An interview gives a potential employer more information about you, your credentials, and your experience. Performance-based interview questions are based on your past experiences, and employers ask specific questions to learn more about each of these areas. In this article, we define PBI interview questions and offer examples of PBI interview questions and responses.
What are PBI interview queries?
Performance-based interview questions, also known as PBI questions, are asked by interviewers to learn more about your prior experience. You provide a real-world example of how you responded to or handled a particular circumstance when you respond to these questions. This aids the interviewer in learning more about your behavior at work, the value you contribute, and the kinds of work situations you find stressful or high-pressure.
Sample performance-based interview questions
Following are some typical performance-based interview queries and sample responses:
1. Describe a time when you had to make a tough choice.
This query may be used during an interview to gauge your capacity for deductive reasoning and problem-solving. This query reveals information about your decision-making abilities. Use this question as a chance to demonstrate your capacity for risk-taking and willingness to do so.
Sample Answer – “We had layoffs at my current company at the start of the year. I was in charge of making recommendations to upper management as to which employee in my department should be let go. Since I get along well with everyone on my team, it was crucial for me to make the most impartial and unbiased choice possible. I looked over recent employee reviews, took each employee’s seniority into account, and assessed performance metrics before making my recommendations.”
2. Describe a time when you had to communicate complicated information. How did you make sure your message was received correctly?
This query may be used by a hiring manager to assess your communication abilities. You can use this question to demonstrate your verbal and written communication abilities as well as your comprehension-checking skills. Your awareness of other people may be another topic the interviewer wants to probe further.
Sample Answer – “I currently work as a benefits coordinator, and one of my responsibilities is to help employees select the yearly insurance plans that will best suit their needs. We have a variety of plans, so choosing one can be challenging. At the start of the enrollment season, I host a company meeting where I simplify complex information using examples and analogies. After the meeting, I have one-on-one discussions about benefits with each employee, giving them the opportunity to ask as many questions as they like.”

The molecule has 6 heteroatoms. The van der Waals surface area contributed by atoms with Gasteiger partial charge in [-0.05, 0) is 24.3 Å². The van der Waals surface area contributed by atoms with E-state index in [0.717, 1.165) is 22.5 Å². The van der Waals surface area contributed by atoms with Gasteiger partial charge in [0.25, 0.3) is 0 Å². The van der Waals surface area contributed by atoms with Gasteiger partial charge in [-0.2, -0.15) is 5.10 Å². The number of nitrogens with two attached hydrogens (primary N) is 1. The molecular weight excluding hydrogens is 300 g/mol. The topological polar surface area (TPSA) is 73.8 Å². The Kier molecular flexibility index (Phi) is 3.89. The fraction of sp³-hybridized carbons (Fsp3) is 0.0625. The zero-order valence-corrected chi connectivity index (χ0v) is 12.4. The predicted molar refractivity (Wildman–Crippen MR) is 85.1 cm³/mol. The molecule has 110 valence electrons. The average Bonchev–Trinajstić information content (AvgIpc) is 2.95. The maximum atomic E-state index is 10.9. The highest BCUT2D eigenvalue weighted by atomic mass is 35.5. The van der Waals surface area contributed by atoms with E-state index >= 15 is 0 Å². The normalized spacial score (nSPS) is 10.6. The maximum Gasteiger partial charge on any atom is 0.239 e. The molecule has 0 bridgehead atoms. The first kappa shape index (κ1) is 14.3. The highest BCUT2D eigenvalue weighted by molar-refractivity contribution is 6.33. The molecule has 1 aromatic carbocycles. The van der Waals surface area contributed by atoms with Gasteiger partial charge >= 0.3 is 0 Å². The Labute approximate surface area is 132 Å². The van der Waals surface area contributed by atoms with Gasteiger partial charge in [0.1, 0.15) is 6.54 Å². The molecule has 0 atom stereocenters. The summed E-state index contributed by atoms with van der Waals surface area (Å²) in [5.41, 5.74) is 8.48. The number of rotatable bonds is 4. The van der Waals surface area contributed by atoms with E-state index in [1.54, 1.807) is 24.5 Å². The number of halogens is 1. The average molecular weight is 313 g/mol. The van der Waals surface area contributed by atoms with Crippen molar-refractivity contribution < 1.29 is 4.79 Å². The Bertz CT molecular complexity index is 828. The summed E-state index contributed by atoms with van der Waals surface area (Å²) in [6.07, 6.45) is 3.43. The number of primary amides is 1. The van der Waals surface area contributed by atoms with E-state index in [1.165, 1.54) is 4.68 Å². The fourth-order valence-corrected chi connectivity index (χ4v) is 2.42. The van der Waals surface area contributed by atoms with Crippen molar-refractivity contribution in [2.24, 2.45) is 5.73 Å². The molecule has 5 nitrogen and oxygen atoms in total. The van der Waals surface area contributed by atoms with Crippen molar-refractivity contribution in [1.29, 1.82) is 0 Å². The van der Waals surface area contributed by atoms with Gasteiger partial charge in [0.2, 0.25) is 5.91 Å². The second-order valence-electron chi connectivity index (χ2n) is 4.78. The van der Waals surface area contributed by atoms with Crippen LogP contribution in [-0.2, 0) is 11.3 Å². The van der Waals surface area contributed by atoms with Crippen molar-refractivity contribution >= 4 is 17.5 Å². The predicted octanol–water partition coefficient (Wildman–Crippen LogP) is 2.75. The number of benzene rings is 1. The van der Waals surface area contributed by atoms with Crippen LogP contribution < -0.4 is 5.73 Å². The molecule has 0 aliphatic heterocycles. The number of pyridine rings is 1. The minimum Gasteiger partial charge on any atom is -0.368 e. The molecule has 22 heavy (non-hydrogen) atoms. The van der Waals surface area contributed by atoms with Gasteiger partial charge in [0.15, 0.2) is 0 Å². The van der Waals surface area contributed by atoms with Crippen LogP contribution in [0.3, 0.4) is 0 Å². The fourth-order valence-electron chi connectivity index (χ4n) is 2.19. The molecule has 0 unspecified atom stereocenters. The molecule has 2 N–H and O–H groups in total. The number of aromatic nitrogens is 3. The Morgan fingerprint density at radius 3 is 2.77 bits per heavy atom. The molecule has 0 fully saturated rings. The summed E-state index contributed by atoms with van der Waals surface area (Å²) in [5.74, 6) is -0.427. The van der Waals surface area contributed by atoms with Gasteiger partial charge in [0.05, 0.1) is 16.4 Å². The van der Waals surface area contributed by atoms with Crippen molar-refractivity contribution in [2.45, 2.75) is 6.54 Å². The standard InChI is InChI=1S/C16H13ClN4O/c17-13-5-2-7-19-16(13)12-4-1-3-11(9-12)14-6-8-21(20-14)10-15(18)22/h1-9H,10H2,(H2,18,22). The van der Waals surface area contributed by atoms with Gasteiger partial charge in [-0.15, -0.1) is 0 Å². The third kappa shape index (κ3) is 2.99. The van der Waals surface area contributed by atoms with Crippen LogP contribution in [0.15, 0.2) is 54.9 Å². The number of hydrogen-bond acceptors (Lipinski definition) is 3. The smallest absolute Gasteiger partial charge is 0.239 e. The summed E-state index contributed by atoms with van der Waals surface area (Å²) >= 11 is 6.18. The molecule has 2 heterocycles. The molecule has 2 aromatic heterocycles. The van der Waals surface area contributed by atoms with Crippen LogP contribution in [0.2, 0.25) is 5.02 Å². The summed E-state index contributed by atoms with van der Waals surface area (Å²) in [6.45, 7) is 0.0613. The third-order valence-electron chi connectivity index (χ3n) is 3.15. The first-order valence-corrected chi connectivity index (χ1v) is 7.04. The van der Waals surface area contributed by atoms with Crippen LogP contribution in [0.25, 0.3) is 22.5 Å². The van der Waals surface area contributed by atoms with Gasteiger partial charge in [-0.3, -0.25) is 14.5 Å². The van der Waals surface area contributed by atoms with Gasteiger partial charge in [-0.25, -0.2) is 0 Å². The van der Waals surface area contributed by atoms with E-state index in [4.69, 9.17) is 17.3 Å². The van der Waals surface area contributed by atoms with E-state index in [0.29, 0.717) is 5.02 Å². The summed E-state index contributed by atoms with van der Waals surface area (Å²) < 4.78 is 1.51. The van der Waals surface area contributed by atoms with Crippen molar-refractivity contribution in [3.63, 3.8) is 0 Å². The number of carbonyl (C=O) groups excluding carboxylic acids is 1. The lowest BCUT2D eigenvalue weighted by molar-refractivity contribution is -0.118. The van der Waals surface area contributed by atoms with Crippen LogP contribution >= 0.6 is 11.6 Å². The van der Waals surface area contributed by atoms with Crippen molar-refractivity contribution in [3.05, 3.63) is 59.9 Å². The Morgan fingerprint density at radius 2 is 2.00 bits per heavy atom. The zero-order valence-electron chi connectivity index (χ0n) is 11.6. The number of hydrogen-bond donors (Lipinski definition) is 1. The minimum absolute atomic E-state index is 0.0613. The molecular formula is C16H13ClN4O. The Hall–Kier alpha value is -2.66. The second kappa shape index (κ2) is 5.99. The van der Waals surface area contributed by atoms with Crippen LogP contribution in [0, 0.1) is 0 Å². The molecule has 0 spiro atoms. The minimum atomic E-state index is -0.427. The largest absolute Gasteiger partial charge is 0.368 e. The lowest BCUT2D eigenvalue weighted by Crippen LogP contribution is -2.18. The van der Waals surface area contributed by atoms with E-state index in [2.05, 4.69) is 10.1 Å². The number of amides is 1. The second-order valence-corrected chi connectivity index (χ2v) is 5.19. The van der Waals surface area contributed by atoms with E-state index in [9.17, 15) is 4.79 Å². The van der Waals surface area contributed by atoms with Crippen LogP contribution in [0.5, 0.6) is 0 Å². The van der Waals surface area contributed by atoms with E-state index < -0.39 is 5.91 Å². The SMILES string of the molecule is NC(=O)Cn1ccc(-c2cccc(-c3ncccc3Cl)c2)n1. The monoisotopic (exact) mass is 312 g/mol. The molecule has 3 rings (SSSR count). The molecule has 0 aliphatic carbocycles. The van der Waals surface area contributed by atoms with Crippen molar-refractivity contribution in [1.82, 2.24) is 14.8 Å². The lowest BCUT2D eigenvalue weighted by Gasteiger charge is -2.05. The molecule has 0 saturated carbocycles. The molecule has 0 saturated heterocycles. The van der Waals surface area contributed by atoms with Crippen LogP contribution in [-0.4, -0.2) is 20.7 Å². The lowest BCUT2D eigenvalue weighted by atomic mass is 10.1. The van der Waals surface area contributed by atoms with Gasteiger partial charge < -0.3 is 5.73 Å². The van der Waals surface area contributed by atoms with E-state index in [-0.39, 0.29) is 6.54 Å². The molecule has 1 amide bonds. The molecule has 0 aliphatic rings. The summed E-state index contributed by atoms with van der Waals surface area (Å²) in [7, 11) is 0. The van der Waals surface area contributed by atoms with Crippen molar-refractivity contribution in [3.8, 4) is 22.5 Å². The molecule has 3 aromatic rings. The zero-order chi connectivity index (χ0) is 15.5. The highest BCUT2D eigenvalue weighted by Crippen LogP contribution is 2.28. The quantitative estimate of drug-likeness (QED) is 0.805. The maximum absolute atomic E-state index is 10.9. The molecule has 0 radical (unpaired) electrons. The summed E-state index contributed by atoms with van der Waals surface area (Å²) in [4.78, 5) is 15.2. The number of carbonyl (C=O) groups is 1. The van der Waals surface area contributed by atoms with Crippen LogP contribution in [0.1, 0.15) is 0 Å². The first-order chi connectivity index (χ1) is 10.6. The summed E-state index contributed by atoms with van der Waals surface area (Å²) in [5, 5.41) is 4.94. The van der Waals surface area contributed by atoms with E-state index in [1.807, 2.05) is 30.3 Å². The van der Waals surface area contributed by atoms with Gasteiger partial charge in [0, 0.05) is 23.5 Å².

3. Describe a time when you had to bring up a sensitive topic with your manager.
This question may be asked during an interview to gauge how open you are about your emotions and concerns at work. Even if you are not currently in a management position, they might be interested in learning more about your capacity to manage. Use this question as a chance to demonstrate your ability to offer suggestions and voice your opinions.
Sample Answer – “My coworker at my current job struggles to finish assignments on time and also takes long breaks without clocking out, as I noticed. I went to my manager and made it clear I didn’t want to put my coworker in hot water. My manager was grateful that I told them about the circumstance. She spoke with my coworker, and the two of them collaborated to create a more manageable workload to address the problem.”
4. Tell me about a mistake you’ve made and what you did to fix it.
This is a common interview question used to gauge a candidate’s honesty and capacity for accepting responsibility. Although your interviewer won’t expect you to be flawless, they will probably want you to demonstrate that you accept responsibility for your errors. Give an example of how you have learned from a mistake in your response.
Sample Answer – “I sent a client an email before I was finished writing it and without the attachments, which may seem like a minor error. I called the client to request that they ignore the email I just sent them and inform them that I would send them a new email by the end of the hour in order to avoid any confusion. They valued my candor, and the rest of the project went off without a hitch. I now write all of my emails first, then add the addresses as the final step to avoid this from happening again in the future.”